Were the Boeing 787 Batteries Cooled Properly?



Were the Boeing 787 Batteries Cooled Properly?

The Boeing 787’s high-profile battery fire may have been the result of an engineering double-whammy:

an energetic battery chemistry combined with a possibly inadequate cooling system.

Battery experts who spoke to Design News this week said that the 787’s lithium-ion batteries employed a cobalt oxide cathode, which is known to be more prone to overheating than other lithium battery chemistries.

If that chemistry was used without extra measures to draw heat away from the pack, it could be a problem, experts said.

"It’s a no-brainer," Elton Cairns, a professor of chemical engineering at the University of California and a nationally known battery expert, told us.

"If they used a cobalt oxide chemistry, then the battery should use a cooling system."

An NTSB engineer examines the casing from the battery involved in the JAL Boeing 787 flight in Boston.
(Source: NTSB)

Although Boeing has not said whether the 787’s lithium-ion battery packs use any kind of active cooling system, experts who saw photos of the packs said it looked unlikely. "The images I saw indicated that there was no active cooling system and this battery pack has many cells stacked close together," Donald Sadoway, the John F. Elliot Professor of Materials Chemistry at the Massachusetts Institute of Technology, wrote in an email to Design News. "So you need active thermal management."

Boeing representatives told Design News that their lithium-ion battery pack used specific measures to prevent overcharging. "There are multiple back-ups to ensure the battery system is safe," a Boeing spokesman told us. "That includes protection against over-charging and over-discharging."

Boeing representatives did not know whether the battery packs included cooling, however. And cooling was not mentioned in a five-page transcription of a Boeing media call explaining the incidents.

The 787’s use of lithium-ion batteries for the auxiliary power unit is said to be a first, which is one of the reasons why the batteries are being scrutinized so heavily. The National Transportation Safety Board (NTSB) X-rayed batteries from a January 7 fire aboard a Japan Airlines Boeing 787 at Logan International Airport in Boston. The NTSB team also did CT scans, disassembled the battery, and examined flight data recorders to determine if it exceeded its design voltage of 32V.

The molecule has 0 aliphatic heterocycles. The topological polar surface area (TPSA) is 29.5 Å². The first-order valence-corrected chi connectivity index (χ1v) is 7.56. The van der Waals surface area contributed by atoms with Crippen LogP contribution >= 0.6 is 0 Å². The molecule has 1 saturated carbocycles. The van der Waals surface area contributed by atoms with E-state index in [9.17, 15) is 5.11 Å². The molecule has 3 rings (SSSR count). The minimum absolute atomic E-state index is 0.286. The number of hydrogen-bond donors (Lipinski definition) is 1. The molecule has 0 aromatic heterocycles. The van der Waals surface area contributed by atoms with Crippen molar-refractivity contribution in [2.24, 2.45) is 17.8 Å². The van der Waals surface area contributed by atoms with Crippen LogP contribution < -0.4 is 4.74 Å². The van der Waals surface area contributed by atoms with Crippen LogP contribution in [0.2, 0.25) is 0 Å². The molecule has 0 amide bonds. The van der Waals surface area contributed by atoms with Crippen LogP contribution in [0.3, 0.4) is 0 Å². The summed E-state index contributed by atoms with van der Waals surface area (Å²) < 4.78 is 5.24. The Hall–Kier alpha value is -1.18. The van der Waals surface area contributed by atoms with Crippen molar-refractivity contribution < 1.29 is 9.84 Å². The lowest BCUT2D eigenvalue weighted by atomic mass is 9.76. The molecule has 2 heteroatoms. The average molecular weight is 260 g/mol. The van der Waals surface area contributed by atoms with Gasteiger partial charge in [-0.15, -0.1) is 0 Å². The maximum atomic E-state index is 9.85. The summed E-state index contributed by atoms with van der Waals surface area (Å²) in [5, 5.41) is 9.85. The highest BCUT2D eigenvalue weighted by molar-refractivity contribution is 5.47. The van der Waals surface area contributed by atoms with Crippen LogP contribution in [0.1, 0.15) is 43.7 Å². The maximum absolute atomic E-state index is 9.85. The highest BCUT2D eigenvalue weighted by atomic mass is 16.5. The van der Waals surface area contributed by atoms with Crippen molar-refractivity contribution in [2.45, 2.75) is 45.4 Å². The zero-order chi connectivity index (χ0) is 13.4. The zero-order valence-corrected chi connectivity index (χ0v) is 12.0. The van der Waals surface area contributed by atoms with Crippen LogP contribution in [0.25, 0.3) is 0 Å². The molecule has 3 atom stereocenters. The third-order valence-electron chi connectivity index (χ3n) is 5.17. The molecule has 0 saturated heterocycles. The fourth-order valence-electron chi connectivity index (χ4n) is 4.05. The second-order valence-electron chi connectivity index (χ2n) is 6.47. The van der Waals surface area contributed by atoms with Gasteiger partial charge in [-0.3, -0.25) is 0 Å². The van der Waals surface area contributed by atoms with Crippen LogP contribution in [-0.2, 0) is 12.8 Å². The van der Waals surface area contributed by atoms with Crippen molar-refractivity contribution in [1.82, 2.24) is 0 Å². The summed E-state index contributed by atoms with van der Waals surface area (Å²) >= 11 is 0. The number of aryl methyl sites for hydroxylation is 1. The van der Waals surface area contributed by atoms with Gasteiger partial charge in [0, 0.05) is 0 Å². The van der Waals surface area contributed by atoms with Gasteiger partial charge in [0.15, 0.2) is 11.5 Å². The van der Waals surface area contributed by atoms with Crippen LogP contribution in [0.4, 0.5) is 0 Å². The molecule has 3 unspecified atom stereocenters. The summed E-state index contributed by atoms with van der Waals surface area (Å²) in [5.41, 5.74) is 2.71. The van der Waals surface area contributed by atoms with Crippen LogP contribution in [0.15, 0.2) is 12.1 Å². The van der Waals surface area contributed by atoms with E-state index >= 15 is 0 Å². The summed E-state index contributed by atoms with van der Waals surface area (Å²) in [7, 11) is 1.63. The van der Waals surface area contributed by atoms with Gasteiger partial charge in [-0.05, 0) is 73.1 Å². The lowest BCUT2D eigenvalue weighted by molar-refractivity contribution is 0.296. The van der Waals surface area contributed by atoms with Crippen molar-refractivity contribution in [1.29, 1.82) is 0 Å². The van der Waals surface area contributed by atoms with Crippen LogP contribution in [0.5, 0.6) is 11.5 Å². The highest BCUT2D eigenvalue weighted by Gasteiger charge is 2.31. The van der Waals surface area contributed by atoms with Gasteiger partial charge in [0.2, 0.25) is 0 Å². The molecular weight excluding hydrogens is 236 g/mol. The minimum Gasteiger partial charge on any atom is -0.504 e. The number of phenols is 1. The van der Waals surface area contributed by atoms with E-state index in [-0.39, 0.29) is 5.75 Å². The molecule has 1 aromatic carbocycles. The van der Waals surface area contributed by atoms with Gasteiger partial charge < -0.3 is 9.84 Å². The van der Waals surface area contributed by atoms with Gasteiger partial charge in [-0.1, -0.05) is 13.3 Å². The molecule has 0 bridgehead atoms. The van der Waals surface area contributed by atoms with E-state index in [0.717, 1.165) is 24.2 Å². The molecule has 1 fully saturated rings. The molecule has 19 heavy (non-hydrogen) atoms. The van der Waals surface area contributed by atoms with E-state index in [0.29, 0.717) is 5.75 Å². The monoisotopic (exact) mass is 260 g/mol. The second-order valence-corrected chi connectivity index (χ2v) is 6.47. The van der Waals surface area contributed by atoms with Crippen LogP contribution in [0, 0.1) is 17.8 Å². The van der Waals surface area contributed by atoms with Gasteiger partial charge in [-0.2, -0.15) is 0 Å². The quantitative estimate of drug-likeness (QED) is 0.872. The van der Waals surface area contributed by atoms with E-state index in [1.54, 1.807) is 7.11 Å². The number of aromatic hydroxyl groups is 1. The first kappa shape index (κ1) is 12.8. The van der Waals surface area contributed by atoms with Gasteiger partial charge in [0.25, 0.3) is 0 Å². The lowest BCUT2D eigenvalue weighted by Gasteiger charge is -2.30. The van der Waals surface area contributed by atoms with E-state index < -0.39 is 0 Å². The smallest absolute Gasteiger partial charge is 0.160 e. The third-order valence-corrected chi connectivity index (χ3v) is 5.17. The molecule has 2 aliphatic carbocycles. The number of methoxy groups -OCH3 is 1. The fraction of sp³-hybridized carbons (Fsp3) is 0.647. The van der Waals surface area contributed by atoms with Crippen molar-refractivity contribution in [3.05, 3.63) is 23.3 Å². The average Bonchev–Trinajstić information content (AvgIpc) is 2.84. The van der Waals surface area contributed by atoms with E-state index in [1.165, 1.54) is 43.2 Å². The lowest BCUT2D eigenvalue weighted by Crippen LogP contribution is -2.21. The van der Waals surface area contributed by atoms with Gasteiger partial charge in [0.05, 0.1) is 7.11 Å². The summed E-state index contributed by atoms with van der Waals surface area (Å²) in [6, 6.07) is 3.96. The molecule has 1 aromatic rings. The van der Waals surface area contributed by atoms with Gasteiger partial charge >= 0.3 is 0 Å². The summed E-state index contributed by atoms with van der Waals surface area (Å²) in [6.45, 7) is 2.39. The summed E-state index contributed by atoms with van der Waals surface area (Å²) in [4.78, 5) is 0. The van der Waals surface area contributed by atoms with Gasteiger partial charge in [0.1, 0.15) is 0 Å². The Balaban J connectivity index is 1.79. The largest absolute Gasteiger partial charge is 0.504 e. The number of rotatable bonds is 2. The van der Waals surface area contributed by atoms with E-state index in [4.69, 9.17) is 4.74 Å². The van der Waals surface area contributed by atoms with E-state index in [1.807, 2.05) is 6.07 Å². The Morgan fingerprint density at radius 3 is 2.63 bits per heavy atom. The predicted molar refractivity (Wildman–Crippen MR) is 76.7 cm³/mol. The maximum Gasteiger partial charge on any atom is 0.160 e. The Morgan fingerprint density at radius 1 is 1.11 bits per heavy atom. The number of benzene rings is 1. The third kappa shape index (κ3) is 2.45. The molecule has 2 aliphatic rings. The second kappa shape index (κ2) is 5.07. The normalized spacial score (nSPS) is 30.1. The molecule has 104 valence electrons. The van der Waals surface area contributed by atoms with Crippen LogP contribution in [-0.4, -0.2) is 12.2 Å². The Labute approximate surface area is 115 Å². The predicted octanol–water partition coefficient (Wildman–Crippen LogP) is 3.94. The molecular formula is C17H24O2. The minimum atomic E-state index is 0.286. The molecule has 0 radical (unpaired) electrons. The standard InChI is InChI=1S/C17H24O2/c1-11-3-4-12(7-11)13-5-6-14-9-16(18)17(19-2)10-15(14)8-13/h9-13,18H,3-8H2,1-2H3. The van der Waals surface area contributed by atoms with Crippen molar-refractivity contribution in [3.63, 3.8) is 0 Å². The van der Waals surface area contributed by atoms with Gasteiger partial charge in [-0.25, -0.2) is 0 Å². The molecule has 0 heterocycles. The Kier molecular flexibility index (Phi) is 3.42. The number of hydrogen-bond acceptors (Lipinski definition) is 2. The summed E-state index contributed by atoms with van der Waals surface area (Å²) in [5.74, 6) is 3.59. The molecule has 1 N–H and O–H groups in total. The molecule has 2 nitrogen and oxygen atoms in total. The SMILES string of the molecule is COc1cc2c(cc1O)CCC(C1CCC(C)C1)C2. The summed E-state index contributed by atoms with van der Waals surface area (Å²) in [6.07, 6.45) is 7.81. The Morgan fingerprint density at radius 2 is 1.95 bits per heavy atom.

On January 20, investigators said that the battery did not exceed its prescribed voltage. Since then, the agency has continued to look for the root cause of the problems, which have occurred on two Japan Airlines flights and one United flight.

Whether or not the battery exceeded its design voltage, however, experts believe a cooling system was critical. Lithium-ion battery chemistries in general are "energetic," they said, and the cobalt oxide varieties of lithium-ion are particularly so.

"Not all lithium-ion batteries are created equal," Cosmin Laslau, a research analyst for Lux Research, told us. "None of them should fail. They are all essentially safe. But in the event of a failure, lithium cobalt oxide would fail earlier than the other types. Chemical bonds in lithium cobalt oxide will release oxygen earlier." Experts say the release of that oxygen can, in rare cases, lead to fire.

Many engineering teams around the world choose cobalt oxide chemistries, however, because it offers energy densities that can be up to 25 percent higher than other types of lithium-ion, such as manganese spinel (used in the Chevy Volt) and phosphate-based systems.

To counteract the higher energies, big, lithium-ion batteries in general are often used in conjunction with cooling systems, no matter whether they are cobalt-, manganese-, or phosphate-based. The Chevy Volt, for example, employs liquid coolant that circulates through 1-mm thick channels machined into 144 metal plates sitting between its lithium-ion manganese spinel cells. Similarly, the Prius PHV plug-in hybrid uses specialized fans, intake ducts, and 42 temperature sensors to actively monitor and cool its lithium-ion battery.

To be sure, the 787’s 63-lb battery pack is smaller than those of today’s typical electric cars, which can often exceed 400 lb.

But experts said that lithium-ion batteries of all types need ways for heat to get out. "Size does make a difference," Cairns told us. "But the size of that (Boeing) battery is still substantial.

If the cell casings are touching one another or have inadequate space to allow for natural convection cooling by air, then you’re in for trouble."

Cairns said that he hadn’t personally seen the Boeing battery pack, however, and didn’t know if Boeing engineers had provided any means for the heat to escape.

Battery experts who spoke to Design News repeatedly stressed the fact that all types of lithium-ion batteries can be safe and successful, if engineered properly.

The question still being answered is whether Boeing engineers did that.

“They should have stress-tested the battery with charging system as it it is installed in the 787,” Sadoway said. “I myself wouldn’t fly in a 787 at this point."

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